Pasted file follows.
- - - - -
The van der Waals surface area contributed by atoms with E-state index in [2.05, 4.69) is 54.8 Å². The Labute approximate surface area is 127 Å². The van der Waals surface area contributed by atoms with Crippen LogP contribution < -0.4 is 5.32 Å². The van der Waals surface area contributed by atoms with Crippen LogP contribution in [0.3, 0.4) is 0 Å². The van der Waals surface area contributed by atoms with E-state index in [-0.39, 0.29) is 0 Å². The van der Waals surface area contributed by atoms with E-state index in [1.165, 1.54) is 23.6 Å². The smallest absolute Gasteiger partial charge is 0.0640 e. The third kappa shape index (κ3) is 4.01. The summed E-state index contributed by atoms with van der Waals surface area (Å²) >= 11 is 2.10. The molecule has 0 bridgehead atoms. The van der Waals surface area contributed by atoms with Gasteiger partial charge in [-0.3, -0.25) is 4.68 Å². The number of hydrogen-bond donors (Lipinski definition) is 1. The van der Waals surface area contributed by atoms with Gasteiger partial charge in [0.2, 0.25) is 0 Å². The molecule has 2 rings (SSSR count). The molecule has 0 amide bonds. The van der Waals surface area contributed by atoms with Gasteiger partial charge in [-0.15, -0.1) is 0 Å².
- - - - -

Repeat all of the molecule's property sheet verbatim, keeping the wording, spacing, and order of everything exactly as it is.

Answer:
The van der Waals surface area contributed by atoms with E-state index in [2.05, 4.69) is 54.8 Å². The Labute approximate surface area is 127 Å². The van der Waals surface area contributed by atoms with Crippen LogP contribution < -0.4 is 5.32 Å². The van der Waals surface area contributed by atoms with Crippen LogP contribution in [0.3, 0.4) is 0 Å². The van der Waals surface area contributed by atoms with E-state index in [-0.39, 0.29) is 0 Å². The van der Waals surface area contributed by atoms with E-state index in [1.165, 1.54) is 23.6 Å². The smallest absolute Gasteiger partial charge is 0.0640 e. The third kappa shape index (κ3) is 4.01. The summed E-state index contributed by atoms with van der Waals surface area (Å²) >= 11 is 2.10. The molecule has 0 bridgehead atoms. The van der Waals surface area contributed by atoms with Gasteiger partial charge in [-0.3, -0.25) is 4.68 Å². The number of hydrogen-bond donors (Lipinski definition) is 1. The van der Waals surface area contributed by atoms with Gasteiger partial charge in [0.2, 0.25) is 0 Å². The molecule has 2 rings (SSSR count). The molecule has 0 amide bonds. The van der Waals surface area contributed by atoms with Gasteiger partial charge in [-0.15, -0.1) is 0 Å².